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Title: Tracking the assembly of nested parasite communities: using β-diversity to understand variation in parasite richness and composition over time and scale
Community composition is driven by a few key assembly processes: ecological selection, drift and dispersal. Nested parasite communities represent a powerful study system for understanding the relative importance of these processes and their relationship with biological scale. Quantifying β‐diversity across scales and over time additionally offers mechanistic insights into the ecological processes shaping the distributions of parasites and therefore infectious disease. To examine factors driving parasite community composition, we quantified the parasite communities of 959 amphibian hosts representing two species (the Pacific chorus frog, Pseudacris regilla and the California newt, Taricha torosa) sampled over 3 months from 10 ponds in California. Using additive partitioning, we estimated how much of regional parasite richness (γ‐diversity) was composed of within‐host parasite richness (α‐diversity) and turnover (β‐diversity) at three biological scales: across host individuals, across species and across habitat patches (ponds). We also examined how β‐diversity varied across time at each biological scale. Differences among ponds comprised the majority (40%) of regional parasite diversity, followed by differences among host species (23%) and among host individuals (12%). Host species supported parasite communities that were less similar than expected by null models, consistent with ecological selection, although these differences lessened through time, likely due to high dispersal rates more » of infectious stages. Host individuals within the same population supported more similar parasite communities than expected, suggesting that host heterogeneity did not strongly impact parasite community composition and that dispersal was high at the individual host-level. Despite the small population sizes of within‐host parasite communities, drift appeared to play a minimal role in structuring community composition. Dispersal and ecological selection appear to jointly drive parasite community assembly, particularly at larger biological scales. The dispersal ability of aquatic parasites with complex life cycles differs strongly across scales, meaning that parasite communities may predictably converge at small scales where dispersal is high, but may be more stochastic and unpredictable at larger scales. Insights into assembly mechanisms within multi‐host, multi‐parasite systems provide opportunities for understanding how to mitigate the spread of infectious diseases within human and wildlife hosts. « less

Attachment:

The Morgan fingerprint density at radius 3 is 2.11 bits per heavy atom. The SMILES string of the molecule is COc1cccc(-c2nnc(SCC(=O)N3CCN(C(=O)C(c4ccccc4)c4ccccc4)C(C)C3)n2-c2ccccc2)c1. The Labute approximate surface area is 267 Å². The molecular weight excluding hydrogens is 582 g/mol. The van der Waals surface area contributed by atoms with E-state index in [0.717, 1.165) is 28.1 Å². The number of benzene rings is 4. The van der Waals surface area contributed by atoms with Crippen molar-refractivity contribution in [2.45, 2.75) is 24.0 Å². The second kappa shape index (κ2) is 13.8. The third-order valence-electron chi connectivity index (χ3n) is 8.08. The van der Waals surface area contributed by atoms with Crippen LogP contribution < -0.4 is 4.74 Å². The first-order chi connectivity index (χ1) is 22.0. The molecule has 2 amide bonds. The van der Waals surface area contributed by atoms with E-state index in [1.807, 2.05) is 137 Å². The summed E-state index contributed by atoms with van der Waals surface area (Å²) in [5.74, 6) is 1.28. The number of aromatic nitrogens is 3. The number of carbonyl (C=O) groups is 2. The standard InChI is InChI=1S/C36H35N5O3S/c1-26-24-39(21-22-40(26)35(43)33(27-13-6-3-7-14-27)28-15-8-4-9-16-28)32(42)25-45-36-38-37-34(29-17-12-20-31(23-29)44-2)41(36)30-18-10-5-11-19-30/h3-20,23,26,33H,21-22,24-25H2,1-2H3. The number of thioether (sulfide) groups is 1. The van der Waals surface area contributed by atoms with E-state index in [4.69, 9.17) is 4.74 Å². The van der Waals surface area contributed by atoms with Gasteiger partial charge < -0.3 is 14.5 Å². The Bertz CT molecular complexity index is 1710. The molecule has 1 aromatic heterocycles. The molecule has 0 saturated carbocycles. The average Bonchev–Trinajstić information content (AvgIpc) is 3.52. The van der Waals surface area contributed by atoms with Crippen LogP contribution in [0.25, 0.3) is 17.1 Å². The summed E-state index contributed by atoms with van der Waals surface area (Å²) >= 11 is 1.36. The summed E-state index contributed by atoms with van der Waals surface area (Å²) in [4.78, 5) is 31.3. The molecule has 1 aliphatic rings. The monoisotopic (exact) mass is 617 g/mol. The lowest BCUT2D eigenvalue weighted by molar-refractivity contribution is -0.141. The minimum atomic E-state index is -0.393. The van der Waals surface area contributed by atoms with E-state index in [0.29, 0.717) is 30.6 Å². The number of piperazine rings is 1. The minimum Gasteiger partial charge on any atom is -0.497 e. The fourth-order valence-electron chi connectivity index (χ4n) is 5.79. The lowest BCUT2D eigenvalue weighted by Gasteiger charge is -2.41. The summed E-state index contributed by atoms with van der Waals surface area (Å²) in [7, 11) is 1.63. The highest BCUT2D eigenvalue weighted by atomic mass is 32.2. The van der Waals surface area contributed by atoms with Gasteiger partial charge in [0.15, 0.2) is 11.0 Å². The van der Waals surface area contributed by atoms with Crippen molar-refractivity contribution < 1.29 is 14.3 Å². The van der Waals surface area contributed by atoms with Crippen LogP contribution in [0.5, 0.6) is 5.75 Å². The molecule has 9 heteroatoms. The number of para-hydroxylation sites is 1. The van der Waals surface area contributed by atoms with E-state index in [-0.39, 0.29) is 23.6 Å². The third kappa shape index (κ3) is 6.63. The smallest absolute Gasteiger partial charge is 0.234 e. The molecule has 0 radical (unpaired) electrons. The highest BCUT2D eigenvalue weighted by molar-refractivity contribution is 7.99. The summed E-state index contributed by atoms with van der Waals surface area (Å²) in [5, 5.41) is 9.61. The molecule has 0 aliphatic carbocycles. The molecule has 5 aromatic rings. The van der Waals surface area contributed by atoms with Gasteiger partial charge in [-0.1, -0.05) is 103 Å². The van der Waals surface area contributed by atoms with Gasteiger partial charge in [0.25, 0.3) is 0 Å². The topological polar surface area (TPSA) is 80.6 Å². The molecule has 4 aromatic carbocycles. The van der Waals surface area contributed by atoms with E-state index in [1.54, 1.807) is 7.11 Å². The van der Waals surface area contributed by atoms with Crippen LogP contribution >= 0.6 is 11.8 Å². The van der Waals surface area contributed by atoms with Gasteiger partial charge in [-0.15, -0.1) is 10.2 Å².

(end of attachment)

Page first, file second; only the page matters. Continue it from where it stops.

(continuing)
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Journal of animal ecology
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National Science Foundation
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